Do residents of Southern Oregon worry about climate change, and if so, what are their chief concerns?
An exhibit at the Ashland Library in Ashland running from November 2 through December 9 attempts to answer those questions. In the display, more than 60 people, ranging in age from middle schoolers to seniors voice their responses to our world of rising temperatures and more extreme weather – changes scientists say are accelerated by human-caused releases of greenhouse gases. The exhibit combines comments written on cards, most of them accompanied with a photograph of each person, as well as life-size photos of Valley residents.
The exhibit is displayed throughout the library at 410 Siskiyou Blvd. The library is open from noon-4 p.m. Sunday, 10 a.m.-8 p.m. Monday, 10 am-6pm Tuesday and Wednesday, noon-5 p.m. Thursday and Saturday. It is closed Friday.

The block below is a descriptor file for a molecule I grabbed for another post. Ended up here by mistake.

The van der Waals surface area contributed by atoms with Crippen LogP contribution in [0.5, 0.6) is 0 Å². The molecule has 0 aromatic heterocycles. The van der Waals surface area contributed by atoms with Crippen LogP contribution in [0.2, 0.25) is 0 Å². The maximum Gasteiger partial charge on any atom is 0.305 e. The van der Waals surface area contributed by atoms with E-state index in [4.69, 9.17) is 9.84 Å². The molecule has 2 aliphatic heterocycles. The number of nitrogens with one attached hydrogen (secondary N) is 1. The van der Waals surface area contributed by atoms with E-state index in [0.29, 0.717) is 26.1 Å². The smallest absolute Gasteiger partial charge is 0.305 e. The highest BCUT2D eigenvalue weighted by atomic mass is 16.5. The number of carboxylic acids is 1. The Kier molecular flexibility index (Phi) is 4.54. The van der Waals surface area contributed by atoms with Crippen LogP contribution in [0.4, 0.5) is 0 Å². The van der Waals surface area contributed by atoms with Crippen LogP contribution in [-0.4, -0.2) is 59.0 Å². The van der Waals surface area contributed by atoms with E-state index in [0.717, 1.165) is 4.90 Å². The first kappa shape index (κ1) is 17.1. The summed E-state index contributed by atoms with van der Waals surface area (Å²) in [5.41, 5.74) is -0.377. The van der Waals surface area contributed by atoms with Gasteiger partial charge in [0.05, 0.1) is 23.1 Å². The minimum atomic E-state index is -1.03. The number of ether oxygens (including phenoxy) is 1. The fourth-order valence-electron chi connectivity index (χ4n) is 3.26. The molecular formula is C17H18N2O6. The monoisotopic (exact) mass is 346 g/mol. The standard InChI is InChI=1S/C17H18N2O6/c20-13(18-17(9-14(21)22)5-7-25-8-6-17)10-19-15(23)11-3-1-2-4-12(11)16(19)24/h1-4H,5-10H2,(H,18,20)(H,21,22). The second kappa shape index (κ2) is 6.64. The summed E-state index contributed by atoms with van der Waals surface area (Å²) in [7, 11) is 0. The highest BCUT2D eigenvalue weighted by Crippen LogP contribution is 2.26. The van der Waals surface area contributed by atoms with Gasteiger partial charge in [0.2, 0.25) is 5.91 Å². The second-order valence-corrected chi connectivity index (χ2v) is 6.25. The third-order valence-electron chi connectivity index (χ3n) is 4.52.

The display was put together by SOCAN (Southern Oregon Climate Action Now) as one part of a larger “Voices of the Valley” project that will include a full-length documentary, Voices of the Valley: Stories of How Climate Change is Affecting Our Lives, featuring interviews with people speaking from various points of reference, ranging from health issues to effects on local business. Among those interviewed for the documentary, are a plant nursery owner, two young activists, Oregon Shakespeare Festival representatives, and the medical director for Jackson County Health and Human Services. The documentary is planned for release Voices of the Valley Premiere will be at the SOCAN November Meeting, November 28. at 6 pm. (Medford Public Library). The documentary will also be shown on Thursday, December 6 at 2:00pm at the Ashland Library. Open to the public.